Of all the things on this list, this is the one I remember the most fondly. The first time I was allowed to spend the weekend with my friends and no adults around was incredible. A group of about ten of us decided to go on a camping trip at the end of the school year. The ones who were old enough to drive picked up the rest, so it was two trucks, which meant a whole shitload of us rode in the bed. The second we pulled away from the last house, we all transformed into raw teenage boys, cursing out the kind of insults at each other which in retrospect make me die a little inside. Teenage boys are weird.

Along the way, the drivers decided to race. So at barely sunrise, we were throwing donuts at each other, going 90 side-by-side on the highway. Again, with most of the guys sitting or standing loose in the beds of pickup trucks.

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When we got to the campsite, we unloaded all of our fishing poles, food, tents, blankets, pillows, beer … oh, and guns. Probably 20 of them, ranging from run-of-the-mill 12-gauge shotguns to .45 autos to an AK-47 or two. By sundown, every one of us was drunk as shit, firing weapons and throwing unspent bullets into the campfire. Nobody remembered to bring water, so when we ran out of beer, we had to just drink the melted ice from the dirty-ass coolers. It was freedom at its purest.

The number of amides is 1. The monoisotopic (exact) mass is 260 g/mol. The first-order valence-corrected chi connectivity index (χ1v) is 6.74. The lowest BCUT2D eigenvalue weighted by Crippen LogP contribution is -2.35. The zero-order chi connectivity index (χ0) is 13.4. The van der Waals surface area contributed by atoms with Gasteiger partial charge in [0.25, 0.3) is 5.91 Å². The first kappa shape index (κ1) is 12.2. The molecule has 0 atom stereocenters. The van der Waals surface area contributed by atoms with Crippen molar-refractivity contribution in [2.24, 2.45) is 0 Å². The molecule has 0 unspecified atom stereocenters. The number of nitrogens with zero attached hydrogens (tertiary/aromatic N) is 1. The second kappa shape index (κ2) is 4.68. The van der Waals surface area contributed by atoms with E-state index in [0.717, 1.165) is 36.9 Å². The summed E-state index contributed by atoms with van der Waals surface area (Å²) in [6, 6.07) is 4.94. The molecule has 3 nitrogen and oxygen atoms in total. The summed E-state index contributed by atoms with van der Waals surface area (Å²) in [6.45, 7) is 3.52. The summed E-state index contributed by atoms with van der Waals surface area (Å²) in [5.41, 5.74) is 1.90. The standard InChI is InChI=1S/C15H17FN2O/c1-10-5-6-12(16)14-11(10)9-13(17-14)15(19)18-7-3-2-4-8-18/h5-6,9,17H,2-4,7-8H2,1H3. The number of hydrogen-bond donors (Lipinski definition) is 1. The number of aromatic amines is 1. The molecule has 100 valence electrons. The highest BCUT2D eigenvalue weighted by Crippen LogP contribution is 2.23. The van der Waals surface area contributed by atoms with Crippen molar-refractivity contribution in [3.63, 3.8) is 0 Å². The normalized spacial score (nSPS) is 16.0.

Just move the fish aside. There’s water underneath.

Why It Scares The Shit Out Of Parents:


OK, my personal illustration of dumbassery aside, there are legitimately more subtle reasons this scares parents. Take away the camping, the guns, the booze, and the race that gave 20 middle fingers to Death himself, and we still have stuff to worry about.